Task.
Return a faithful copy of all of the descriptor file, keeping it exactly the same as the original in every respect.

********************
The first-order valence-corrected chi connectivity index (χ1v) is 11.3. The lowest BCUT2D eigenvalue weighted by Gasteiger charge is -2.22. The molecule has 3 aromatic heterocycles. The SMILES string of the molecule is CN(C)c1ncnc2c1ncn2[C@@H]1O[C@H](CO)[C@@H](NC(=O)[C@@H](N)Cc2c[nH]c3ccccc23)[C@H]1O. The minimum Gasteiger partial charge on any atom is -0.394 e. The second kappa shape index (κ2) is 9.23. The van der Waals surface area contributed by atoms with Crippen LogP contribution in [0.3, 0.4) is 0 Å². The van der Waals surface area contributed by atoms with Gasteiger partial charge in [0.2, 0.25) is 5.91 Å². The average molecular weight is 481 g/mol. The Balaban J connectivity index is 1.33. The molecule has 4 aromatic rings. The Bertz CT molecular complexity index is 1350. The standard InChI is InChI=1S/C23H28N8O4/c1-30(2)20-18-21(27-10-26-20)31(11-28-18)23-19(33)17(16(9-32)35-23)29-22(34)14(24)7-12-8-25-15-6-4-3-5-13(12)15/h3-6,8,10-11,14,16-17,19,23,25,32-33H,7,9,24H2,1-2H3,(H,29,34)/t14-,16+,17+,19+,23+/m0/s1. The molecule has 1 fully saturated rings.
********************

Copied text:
The first-order valence-corrected chi connectivity index (χ1v) is 11.3. The lowest BCUT2D eigenvalue weighted by Gasteiger charge is -2.22. The molecule has 3 aromatic heterocycles. The SMILES string of the molecule is CN(C)c1ncnc2c1ncn2[C@@H]1O[C@H](CO)[C@@H](NC(=O)[C@@H](N)Cc2c[nH]c3ccccc23)[C@H]1O. The minimum Gasteiger partial charge on any atom is -0.394 e. The second kappa shape index (κ2) is 9.23. The van der Waals surface area contributed by atoms with Crippen LogP contribution in [0.3, 0.4) is 0 Å². The van der Waals surface area contributed by atoms with Gasteiger partial charge in [0.2, 0.25) is 5.91 Å². The average molecular weight is 481 g/mol. The Balaban J connectivity index is 1.33. The molecule has 4 aromatic rings. The Bertz CT molecular complexity index is 1350. The standard InChI is InChI=1S/C23H28N8O4/c1-30(2)20-18-21(27-10-26-20)31(11-28-18)23-19(33)17(16(9-32)35-23)29-22(34)14(24)7-12-8-25-15-6-4-3-5-13(12)15/h3-6,8,10-11,14,16-17,19,23,25,32-33H,7,9,24H2,1-2H3,(H,29,34)/t14-,16+,17+,19+,23+/m0/s1. The molecule has 1 fully saturated rings.